Do you want to know how to change a tire? Or the difference between a W2 and a W4 tax form? Or how to install smoke detectors in your house?
As students in Buffalo High School’s life skills class, seniors Kate Norman, Holly Qualm, Anson Turner, LaCee Bennett, Emi Wagner and Maddi Johnson can probably answer all those questions and more for you.
What they probably couldn’t have told you until just recently is that while they were answering those questions and others in their class, they were quietly competing with high schoolers from across the state – and beating them – in the Wyoming LifeSmarts competition.
It wasn’t until Wyoming LifeSmarts shared an April 28 press release that they realized what they had accomplished, Norman said.
“When we found out, we were kind of like, ‘Wait, what?’” Norman said. “It was just part of our class. We certainly didn’t expect to win anything, let alone become state champions.”
“It was kind of a shock,” Turner said. “We didn’t realize there was a state competition, let alone a national competition.”
LifeSmarts, a digital consumer education competition and program of the National Consumers League, challenges high schoolers to answer questions about personal finance, health and safety, the environment, technology and consumer rights and responsibilities.
The team of Norman, Qualm, Bennett and Turner took first in the state out of 20 teams in the varsity competition, team co-coach and life class teacher Michelle Dahlberg said. LifeSmarts also has a competition specifically for Future Business Leaders of America students, and that competition was won by Wagner and Johnson, who beat out 14 teams across the state.
Competitors had a limited amount of time to answer a wide variety of questions, Bennett said. While her team breezed through most of the questions, the occasional technology question did catch them off guard.
“We struggled a lot with anything technology or computer-based,” Bennett said. “None of us can tell you about what is inside a computer or about databases or any of that sort of stuff, so I think that is where we struggled most.”
Johnson said her team also struggled with the technology questions, but the girls were usually able to collaborate to find the right answers.
“Usually, one of us knew the answer or at least had a pretty good idea of what the answer was,” Johnson said. “I would know the answer from one of my classes, or Emi would know the answer from one of hers. We just kind of trusted each other’s knowledge and experience, and it paid off.”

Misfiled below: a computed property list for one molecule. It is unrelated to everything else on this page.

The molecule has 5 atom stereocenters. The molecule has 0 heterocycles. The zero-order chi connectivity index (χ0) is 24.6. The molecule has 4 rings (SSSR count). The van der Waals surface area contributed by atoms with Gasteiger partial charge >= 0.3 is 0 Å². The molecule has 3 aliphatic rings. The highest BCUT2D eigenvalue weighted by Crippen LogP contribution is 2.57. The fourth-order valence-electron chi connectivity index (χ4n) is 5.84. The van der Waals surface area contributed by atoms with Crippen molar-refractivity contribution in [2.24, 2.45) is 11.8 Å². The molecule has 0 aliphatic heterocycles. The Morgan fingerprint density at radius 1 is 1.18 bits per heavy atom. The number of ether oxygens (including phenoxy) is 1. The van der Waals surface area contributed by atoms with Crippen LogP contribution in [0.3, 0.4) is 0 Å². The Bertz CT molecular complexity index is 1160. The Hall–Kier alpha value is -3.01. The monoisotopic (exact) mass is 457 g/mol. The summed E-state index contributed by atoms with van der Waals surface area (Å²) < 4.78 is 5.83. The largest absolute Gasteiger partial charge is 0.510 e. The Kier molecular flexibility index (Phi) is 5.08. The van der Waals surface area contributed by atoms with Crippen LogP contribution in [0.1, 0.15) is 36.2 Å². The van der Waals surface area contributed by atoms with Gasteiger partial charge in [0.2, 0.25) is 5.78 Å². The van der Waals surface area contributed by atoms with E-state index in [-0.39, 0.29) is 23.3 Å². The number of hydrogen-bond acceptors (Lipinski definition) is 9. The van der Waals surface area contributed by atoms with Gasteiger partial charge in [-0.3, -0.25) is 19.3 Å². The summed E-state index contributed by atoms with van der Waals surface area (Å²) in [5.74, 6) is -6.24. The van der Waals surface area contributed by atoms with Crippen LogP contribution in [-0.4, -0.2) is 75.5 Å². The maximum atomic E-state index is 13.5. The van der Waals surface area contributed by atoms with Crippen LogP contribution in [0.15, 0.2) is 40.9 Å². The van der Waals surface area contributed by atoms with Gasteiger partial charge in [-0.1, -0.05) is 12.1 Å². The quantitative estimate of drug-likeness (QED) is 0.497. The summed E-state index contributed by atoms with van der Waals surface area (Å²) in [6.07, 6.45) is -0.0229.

With each question and each correct answer, the students learned more about the complicated adult world around them, Wagner said, and they all feel a little more prepared for “adulting” than they did before.
“As we’re going out into the world after high school, we will have to figure things out on our own,” Wagner said. “LifeSmarts provides us with the knowledge we need to do that.”
“Through LifeSmarts, the kids are getting knowledge that we all have to have as adults in our society,” Dahlberg said. “These are things that you and I learned through time and experience and sometimes mistakes, but they have the opportunity to learn them while still in high school, which I think is incredibly valuable.”
As winners of the state competition, both teams earned a chance to compete in the 2020 in-person LifeSmarts competition, which was to be held in Washington, D.C., this spring. Due to public health concerns, the event was canceled, but the teams are invited to compete in the 2021 competition, which will be in Cincinnati.
“Yeah, I’m not sure how that’s going to play out,” Norman said. “With everybody in college, I don’t think we’ll be able to make that.”
“It’s kind of a bummer that we missed out on our chance to compete in D.C.,” Bennett said. “That would have been a lot of fun, but it’s still kind of cool to have the bragging rights of being the best in the state. It’s just another cool accomplishment for us to celebrate in our senior year.”